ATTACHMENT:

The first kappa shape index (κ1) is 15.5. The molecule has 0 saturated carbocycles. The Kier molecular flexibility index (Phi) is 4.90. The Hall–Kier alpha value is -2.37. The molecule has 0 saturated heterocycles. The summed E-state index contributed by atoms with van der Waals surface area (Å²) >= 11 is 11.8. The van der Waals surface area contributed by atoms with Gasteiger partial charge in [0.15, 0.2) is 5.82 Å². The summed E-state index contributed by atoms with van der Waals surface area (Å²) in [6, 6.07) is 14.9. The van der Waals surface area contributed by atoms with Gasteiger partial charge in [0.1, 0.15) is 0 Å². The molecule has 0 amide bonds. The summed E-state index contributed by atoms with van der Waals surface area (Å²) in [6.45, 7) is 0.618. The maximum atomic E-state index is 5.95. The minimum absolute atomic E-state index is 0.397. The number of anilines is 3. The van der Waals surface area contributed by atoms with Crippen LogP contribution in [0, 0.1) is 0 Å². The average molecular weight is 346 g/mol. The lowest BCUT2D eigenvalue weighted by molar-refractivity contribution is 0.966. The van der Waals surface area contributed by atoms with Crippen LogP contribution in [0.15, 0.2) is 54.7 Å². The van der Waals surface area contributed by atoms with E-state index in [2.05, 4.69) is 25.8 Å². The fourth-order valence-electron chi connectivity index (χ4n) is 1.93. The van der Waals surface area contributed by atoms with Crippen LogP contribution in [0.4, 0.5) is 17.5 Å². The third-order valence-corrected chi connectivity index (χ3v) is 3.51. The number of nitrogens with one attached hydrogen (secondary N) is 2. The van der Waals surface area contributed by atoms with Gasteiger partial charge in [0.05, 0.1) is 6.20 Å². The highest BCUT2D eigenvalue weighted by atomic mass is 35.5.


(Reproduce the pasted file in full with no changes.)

The first kappa shape index (κ1) is 15.5. The molecule has 0 saturated carbocycles. The Kier molecular flexibility index (Phi) is 4.90. The Hall–Kier alpha value is -2.37. The molecule has 0 saturated heterocycles. The summed E-state index contributed by atoms with van der Waals surface area (Å²) >= 11 is 11.8. The van der Waals surface area contributed by atoms with Gasteiger partial charge in [0.15, 0.2) is 5.82 Å². The summed E-state index contributed by atoms with van der Waals surface area (Å²) in [6, 6.07) is 14.9. The van der Waals surface area contributed by atoms with Gasteiger partial charge in [0.1, 0.15) is 0 Å². The molecule has 0 amide bonds. The summed E-state index contributed by atoms with van der Waals surface area (Å²) in [6.45, 7) is 0.618. The maximum atomic E-state index is 5.95. The minimum absolute atomic E-state index is 0.397. The number of anilines is 3. The van der Waals surface area contributed by atoms with Crippen LogP contribution in [0, 0.1) is 0 Å². The average molecular weight is 346 g/mol. The lowest BCUT2D eigenvalue weighted by molar-refractivity contribution is 0.966. The van der Waals surface area contributed by atoms with Crippen LogP contribution in [0.15, 0.2) is 54.7 Å². The van der Waals surface area contributed by atoms with E-state index in [2.05, 4.69) is 25.8 Å². The fourth-order valence-electron chi connectivity index (χ4n) is 1.93. The van der Waals surface area contributed by atoms with Crippen LogP contribution in [0.4, 0.5) is 17.5 Å². The third-order valence-corrected chi connectivity index (χ3v) is 3.51. The number of nitrogens with one attached hydrogen (secondary N) is 2. The van der Waals surface area contributed by atoms with Gasteiger partial charge in [0.05, 0.1) is 6.20 Å². The highest BCUT2D eigenvalue weighted by atomic mass is 35.5.